The 1993 UN World Conference on Human Rights in Vienna was the first ‘coming out’ party for governments. Five stepped forward to state their support for gay and lesbian equality rights: Australia, Austria, Canada, Germany and the Netherlands. Singapore also stepped forward – the only government to state their hostility to homosexual rights (and skepticism about human rights in general).
In 2003 Brazil, with no advance warning, introduced a resolution in the UN Commission on Human Rights supporting equal rights. It quickly gained 27 co-sponsors, but active hostility from a set of Black African and Muslim countries. There was a filibuster, a postponement and the quiet death of the initiative two years later. While the attempt seemed a clumsy failure at the time, the ice was broken at the UN. Brazil went on to introduce the most comprehensive domestic policy anyone had ever seen, under the title “Brazil without Homophobia.”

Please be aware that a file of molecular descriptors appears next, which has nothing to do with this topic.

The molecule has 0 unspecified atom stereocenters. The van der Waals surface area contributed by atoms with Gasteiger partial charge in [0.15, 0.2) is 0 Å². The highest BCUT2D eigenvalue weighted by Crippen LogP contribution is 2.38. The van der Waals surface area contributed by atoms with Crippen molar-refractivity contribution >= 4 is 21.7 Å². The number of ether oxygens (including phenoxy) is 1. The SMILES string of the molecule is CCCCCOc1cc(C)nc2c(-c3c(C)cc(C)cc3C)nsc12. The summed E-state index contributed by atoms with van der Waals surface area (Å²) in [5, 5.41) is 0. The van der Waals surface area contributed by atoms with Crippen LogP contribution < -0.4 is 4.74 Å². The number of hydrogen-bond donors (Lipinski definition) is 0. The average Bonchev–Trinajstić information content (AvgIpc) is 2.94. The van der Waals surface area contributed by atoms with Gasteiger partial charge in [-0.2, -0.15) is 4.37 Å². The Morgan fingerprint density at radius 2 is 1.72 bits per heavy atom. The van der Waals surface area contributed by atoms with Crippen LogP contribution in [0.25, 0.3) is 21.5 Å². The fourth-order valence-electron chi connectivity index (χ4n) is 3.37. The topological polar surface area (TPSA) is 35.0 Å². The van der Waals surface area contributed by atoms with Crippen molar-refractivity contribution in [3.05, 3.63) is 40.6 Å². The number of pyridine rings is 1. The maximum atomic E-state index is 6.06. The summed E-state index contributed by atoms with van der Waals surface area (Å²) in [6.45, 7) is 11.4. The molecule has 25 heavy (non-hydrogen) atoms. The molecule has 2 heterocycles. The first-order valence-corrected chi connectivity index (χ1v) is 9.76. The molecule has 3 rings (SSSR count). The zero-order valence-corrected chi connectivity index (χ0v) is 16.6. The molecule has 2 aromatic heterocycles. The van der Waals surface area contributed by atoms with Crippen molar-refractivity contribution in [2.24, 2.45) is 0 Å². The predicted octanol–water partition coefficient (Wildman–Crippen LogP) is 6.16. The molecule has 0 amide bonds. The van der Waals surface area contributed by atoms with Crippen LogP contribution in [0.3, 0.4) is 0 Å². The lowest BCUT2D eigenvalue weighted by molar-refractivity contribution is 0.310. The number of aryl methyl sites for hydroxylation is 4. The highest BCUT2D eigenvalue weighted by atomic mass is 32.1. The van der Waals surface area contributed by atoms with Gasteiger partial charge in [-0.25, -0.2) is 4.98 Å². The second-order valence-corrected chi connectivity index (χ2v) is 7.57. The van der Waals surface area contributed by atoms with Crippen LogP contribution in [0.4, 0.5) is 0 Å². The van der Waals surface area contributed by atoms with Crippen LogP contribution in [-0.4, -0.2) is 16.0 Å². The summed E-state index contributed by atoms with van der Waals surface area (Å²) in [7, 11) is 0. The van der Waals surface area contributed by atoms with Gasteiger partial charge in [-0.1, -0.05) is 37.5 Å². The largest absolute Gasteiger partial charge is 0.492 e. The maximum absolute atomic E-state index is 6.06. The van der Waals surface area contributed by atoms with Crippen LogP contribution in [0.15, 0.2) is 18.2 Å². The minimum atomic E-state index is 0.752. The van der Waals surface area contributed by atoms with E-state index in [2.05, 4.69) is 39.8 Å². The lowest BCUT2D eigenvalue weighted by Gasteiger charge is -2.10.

After the failure of the ‘Brazilian resolution’, a practice began of groups of states backing a positive ‘statement’ supporting LGBT rights in the Human Rights Commission, now the Human Rights Council. 31 signed on in 2005. 54 in 2006. 66 in 2008 (in a statement in the General Assembly, the result of a French initiative). 85 in 2011. As simple ‘statements,’ there was no voting.
The US first became active in late 2010 when, in committee, a reference to sexual orientation was deleted from a resolution condemning extrajudicial killings. After a flurry of diplomatic activity on a very short time line, the US moved to restore the words when the resolution came before the General Assembly as a whole. 93 states supported restoration. Some states that had never supported LGBT rights nevertheless agreed that vigilante killings were to be condemned.